Nowadays you grow your beard, you mess up your hair and you go to your GP with a somber look on your face, you have a coffee to keep your blood pressure up and you tell him some negative story about your life, which doesn’t have to be. be true, and automatically you will. get a diagnosis of depression, for which you will be prescribed an interesting package for which you should not read the instructions. Perhaps because among the negative effects, it is very likely to state that the product can lead to depression. The whiting that bites its tail means that in the contraindications of the pills that are given for depression you find yourself with the same mental illness that you supposedly want to fight.
Some days ago, Alejandro Sanza global music star, wrote the following on Twitter, which set off alarm bells around the world:
I’m not well. I don’t know if this helps, but I want to say it. I am sad and tired. In case anyone else thinks that there always has to be a sea breeze or fireworks on a summer night. I’m working on it… I’ll get to the stage…,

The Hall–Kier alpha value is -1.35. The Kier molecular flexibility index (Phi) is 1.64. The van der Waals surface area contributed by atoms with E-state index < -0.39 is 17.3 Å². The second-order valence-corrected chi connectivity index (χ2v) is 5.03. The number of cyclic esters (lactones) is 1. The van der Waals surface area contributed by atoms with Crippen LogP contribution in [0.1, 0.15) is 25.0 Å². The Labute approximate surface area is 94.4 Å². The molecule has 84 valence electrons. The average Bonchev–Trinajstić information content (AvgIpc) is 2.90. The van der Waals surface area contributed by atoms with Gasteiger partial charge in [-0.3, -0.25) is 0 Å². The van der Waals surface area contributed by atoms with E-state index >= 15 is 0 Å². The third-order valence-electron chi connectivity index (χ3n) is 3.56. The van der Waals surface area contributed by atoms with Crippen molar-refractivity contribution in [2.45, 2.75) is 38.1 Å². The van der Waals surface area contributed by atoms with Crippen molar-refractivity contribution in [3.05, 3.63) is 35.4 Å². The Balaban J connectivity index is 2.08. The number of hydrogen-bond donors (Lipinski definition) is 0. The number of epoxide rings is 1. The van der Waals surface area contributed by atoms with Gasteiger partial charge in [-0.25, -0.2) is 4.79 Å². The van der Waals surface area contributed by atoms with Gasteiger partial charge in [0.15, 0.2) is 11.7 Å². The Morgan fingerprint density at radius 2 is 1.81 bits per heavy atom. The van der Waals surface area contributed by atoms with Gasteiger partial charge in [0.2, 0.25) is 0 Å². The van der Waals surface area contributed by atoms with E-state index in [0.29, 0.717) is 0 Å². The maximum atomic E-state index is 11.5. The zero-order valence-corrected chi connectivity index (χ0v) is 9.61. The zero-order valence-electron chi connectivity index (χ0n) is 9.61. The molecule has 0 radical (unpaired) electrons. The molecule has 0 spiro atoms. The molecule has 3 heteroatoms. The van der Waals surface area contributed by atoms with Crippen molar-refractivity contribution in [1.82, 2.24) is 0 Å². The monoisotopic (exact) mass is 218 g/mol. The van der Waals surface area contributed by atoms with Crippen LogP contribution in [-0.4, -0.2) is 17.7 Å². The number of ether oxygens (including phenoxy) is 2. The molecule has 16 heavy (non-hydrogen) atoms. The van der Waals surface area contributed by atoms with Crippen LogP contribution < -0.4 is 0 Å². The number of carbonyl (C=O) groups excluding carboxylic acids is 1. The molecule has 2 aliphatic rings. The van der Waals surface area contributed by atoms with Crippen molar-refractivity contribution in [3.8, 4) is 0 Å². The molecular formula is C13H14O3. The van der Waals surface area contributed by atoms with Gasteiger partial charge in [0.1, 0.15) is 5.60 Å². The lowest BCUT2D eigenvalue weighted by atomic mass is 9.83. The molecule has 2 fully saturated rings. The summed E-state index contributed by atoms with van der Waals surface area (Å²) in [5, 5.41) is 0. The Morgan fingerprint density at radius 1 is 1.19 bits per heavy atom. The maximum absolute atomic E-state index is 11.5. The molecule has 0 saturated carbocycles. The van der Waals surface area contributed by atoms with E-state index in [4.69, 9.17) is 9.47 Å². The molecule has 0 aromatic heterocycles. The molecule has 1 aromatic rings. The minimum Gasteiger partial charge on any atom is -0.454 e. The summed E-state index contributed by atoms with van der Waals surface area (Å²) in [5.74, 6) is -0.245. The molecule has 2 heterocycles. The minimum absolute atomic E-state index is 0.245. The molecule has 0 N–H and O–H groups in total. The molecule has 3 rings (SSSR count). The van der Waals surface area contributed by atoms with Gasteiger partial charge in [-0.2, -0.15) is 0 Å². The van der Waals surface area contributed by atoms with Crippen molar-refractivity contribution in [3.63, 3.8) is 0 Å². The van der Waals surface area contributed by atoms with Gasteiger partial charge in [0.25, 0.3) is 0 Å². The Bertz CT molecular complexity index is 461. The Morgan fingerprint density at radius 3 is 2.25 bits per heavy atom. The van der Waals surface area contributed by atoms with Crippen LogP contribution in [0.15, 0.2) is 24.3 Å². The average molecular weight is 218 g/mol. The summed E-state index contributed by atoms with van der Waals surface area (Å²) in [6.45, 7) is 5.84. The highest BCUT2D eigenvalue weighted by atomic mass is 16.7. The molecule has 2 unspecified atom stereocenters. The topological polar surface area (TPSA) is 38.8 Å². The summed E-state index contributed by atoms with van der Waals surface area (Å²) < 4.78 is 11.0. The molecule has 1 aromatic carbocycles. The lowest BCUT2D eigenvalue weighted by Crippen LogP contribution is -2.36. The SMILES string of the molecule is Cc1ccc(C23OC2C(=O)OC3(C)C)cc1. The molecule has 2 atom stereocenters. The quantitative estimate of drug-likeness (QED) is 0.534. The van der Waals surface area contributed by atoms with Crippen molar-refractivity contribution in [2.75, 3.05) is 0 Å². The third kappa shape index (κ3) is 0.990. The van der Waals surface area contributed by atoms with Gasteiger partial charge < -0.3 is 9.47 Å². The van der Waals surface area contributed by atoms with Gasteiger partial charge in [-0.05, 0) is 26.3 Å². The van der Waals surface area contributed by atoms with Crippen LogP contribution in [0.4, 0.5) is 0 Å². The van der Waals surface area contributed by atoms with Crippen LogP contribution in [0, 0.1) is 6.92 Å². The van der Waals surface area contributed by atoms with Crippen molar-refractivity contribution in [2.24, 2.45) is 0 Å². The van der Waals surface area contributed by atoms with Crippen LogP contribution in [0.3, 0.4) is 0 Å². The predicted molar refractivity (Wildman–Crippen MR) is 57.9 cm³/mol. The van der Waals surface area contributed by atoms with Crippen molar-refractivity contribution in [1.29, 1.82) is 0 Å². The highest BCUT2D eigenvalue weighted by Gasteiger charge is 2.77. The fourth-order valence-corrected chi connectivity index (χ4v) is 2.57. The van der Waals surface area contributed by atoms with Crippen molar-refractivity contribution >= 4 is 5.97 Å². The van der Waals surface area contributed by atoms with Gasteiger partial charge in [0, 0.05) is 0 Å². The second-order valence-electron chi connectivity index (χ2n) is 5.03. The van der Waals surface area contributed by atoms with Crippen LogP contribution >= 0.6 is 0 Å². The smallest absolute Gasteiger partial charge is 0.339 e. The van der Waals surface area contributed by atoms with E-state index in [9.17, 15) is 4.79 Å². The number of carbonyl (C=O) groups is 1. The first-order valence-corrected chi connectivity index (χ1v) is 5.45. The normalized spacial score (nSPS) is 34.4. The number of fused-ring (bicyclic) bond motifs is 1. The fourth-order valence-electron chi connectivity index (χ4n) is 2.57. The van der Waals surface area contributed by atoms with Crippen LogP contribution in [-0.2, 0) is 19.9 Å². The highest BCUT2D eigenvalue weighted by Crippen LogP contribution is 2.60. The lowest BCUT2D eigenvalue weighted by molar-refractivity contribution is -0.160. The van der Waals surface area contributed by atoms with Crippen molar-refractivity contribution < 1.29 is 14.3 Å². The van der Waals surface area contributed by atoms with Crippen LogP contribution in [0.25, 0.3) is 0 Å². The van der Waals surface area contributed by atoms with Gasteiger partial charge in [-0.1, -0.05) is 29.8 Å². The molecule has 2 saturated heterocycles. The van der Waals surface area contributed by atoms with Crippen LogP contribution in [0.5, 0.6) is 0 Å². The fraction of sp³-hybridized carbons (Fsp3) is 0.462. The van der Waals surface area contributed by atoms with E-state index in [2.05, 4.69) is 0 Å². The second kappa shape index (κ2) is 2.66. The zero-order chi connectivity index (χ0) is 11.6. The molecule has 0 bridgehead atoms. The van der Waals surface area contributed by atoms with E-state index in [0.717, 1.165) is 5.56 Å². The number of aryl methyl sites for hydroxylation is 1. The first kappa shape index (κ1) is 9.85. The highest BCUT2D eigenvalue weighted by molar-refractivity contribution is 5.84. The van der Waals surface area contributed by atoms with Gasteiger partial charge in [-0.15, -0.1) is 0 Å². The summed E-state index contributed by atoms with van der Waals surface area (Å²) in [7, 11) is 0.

Mental health began to be talked about in the news, on talk shows, and filled the pages of newspapers and radio programs on the subject. I am also tired and there are days when I don’t feel the sea breeze, nor the jellyfish, nor the mermaids, so what?
Being sad has become enough to get drugs (antidepressants)
The pharmaceutical industries have gained handsomely when we confuse a normal state of mind – not every day is the same – with depression or mental illness. Ramón Sánchez Ocaña, one of the best-known science journalists of the turn of the century, wrote in his book El Universo de las drogas, published by Planeta:
Antidepressants, violence and murder
Was Sanchez Ocana who wrote the above in 2004. A year earlier, at the end of August 2003, in Spain, the lieutenant colonel and psychologist Rafael Gil de la Haza56 years old, who worked in the psychiatric ward of the San Carlos de Cádiz military hospital, killed his 12 year old daughterAna Gil Cordero, with a shot and then another to commit suicide. The only thing that everyone articulated to say was “what would go through his head”.